The narrator made this book very hard to take seriously, truly annoying style.
Even though the author routinely calls others "stupid" I'm reluctant to call the author "stupid"... even though I think he is.
Another 1 star reviewer stated the author was "obviously intelligent", I respectfully disagree.
Author, Thomas Woods, does a very good job in connecting the dots throughout our recent history in this country, as to what caused the current economic recession and housing collapse. Of course, not everyone’s going to agree with his version and depiction of history, but he does make a lot of sense and unveils a lot of the shenanigans that were happening both in Washington, and on Wall Street.
My personal take on the economic meltdown is that we all have some degree of responsibility, from the White House to Wall Street to Main Street, and it doesn’t make a whole bit of sense to continue the finger-pointing, but for everyone to get their "oars in the water", be more fiscally responsible, politically responsible and socially responsible as we work together to pull ourselves out of this economic recession.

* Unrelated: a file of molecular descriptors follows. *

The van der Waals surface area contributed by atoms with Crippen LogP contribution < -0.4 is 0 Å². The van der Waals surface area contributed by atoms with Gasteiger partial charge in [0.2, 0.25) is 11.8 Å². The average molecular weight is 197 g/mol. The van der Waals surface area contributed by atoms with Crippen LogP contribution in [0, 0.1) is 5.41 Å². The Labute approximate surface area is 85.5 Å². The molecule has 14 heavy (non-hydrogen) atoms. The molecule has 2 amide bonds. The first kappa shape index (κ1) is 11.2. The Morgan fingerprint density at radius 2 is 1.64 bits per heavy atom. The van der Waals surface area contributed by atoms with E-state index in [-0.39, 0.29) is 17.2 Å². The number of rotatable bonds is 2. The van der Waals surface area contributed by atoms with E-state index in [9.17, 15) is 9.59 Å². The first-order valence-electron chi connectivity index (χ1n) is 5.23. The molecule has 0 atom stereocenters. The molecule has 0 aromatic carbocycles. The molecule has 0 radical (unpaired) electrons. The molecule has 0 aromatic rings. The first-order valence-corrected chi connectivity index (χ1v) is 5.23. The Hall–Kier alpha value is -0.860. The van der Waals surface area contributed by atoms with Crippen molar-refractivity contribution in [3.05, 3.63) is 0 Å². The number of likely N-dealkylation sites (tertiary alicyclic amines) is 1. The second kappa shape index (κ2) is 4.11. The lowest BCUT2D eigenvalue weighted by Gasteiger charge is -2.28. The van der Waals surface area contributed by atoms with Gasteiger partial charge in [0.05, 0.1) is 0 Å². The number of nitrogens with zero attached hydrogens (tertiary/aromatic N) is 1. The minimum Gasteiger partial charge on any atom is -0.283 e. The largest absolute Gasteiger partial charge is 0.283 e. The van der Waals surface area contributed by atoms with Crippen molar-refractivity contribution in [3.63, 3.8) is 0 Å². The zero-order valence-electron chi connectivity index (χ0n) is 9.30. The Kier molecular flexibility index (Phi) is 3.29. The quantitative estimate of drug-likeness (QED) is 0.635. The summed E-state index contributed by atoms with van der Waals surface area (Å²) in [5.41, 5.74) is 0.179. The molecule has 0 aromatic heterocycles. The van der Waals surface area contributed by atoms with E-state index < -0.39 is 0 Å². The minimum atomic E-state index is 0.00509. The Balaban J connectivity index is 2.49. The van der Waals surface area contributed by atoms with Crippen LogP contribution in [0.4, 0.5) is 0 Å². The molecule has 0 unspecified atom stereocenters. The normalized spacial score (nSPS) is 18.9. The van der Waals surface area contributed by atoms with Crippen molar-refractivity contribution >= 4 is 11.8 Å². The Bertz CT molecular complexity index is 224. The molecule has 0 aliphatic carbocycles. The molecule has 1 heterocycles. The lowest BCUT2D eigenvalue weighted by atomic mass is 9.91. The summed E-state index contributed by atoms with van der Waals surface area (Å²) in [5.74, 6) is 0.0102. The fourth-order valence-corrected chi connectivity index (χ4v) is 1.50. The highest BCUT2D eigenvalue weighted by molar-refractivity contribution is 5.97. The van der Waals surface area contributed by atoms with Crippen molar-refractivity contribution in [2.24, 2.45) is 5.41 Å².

As a consumer and small business entrepreneur myself, I’m going to make sure that I began to “do my due diligence and read between the lines” more than ever before in regards to who I elect as my political representatives, and to inform myself as best I can. Of course, there are always going to be things happening in the White House and on Wall Street that us commoners don’t get a chance to see and understand with transparency, but as far in our everyday life, well I’ll have to make a better effort to understand situations that may compromise me whether it is politically, socially or financially.
This book was a little bit heavy on details, but all in all I thought it was very thorough and help me see a bigger picture of what primarily caused us to get into the economic climate that we’re in.... and what we can do to get out of it!
Less self aggrandizing than Peter Schiff, Thomas Woods lays out the 2008 crisis, why banks failed and why current policies are holding back the potential of the US markets. A great vindication for the Austrian school of thought and ammunition and understanding to an opposing view to the Krugmans and other Keynesians of the world.